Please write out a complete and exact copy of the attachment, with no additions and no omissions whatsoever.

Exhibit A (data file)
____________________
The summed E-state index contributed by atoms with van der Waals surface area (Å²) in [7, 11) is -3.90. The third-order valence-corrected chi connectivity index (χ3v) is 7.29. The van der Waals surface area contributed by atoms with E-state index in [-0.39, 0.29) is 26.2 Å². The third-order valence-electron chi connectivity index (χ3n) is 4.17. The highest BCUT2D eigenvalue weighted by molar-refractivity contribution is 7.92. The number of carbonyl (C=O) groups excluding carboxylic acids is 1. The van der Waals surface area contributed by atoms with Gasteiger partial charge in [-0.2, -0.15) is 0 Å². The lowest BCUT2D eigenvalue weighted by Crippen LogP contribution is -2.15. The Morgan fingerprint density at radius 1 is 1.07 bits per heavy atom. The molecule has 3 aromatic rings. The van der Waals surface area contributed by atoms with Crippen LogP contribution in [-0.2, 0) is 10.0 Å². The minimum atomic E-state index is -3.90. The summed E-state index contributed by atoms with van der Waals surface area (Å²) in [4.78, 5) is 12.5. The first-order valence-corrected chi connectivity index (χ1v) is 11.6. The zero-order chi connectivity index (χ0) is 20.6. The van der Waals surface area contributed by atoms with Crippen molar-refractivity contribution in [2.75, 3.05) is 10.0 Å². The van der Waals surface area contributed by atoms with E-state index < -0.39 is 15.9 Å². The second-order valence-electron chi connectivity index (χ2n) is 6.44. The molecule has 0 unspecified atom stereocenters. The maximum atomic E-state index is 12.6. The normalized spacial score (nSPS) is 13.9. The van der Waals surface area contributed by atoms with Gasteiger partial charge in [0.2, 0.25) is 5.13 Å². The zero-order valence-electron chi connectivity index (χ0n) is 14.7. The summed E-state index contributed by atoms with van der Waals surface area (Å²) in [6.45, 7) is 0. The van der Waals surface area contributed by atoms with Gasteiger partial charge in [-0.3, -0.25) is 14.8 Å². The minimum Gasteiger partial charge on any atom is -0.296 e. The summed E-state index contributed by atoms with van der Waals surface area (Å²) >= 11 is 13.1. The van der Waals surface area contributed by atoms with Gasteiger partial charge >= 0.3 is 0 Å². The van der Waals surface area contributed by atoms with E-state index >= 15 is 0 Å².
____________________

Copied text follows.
The summed E-state index contributed by atoms with van der Waals surface area (Å²) in [7, 11) is -3.90. The third-order valence-corrected chi connectivity index (χ3v) is 7.29. The van der Waals surface area contributed by atoms with E-state index in [-0.39, 0.29) is 26.2 Å². The third-order valence-electron chi connectivity index (χ3n) is 4.17. The highest BCUT2D eigenvalue weighted by molar-refractivity contribution is 7.92. The number of carbonyl (C=O) groups excluding carboxylic acids is 1. The van der Waals surface area contributed by atoms with Gasteiger partial charge in [-0.2, -0.15) is 0 Å². The lowest BCUT2D eigenvalue weighted by Crippen LogP contribution is -2.15. The Morgan fingerprint density at radius 1 is 1.07 bits per heavy atom. The molecule has 3 aromatic rings. The van der Waals surface area contributed by atoms with Crippen LogP contribution in [-0.2, 0) is 10.0 Å². The minimum atomic E-state index is -3.90. The summed E-state index contributed by atoms with van der Waals surface area (Å²) in [4.78, 5) is 12.5. The first-order valence-corrected chi connectivity index (χ1v) is 11.6. The zero-order chi connectivity index (χ0) is 20.6. The van der Waals surface area contributed by atoms with Crippen molar-refractivity contribution in [2.75, 3.05) is 10.0 Å². The van der Waals surface area contributed by atoms with E-state index < -0.39 is 15.9 Å². The second-order valence-electron chi connectivity index (χ2n) is 6.44. The molecule has 0 unspecified atom stereocenters. The maximum atomic E-state index is 12.6. The normalized spacial score (nSPS) is 13.9. The van der Waals surface area contributed by atoms with Gasteiger partial charge in [0.2, 0.25) is 5.13 Å². The zero-order valence-electron chi connectivity index (χ0n) is 14.7. The summed E-state index contributed by atoms with van der Waals surface area (Å²) in [6.45, 7) is 0. The van der Waals surface area contributed by atoms with Gasteiger partial charge in [-0.3, -0.25) is 14.8 Å². The minimum Gasteiger partial charge on any atom is -0.296 e. The summed E-state index contributed by atoms with van der Waals surface area (Å²) >= 11 is 13.1. The van der Waals surface area contributed by atoms with Gasteiger partial charge >= 0.3 is 0 Å². The van der Waals surface area contributed by atoms with E-state index >= 15 is 0 Å².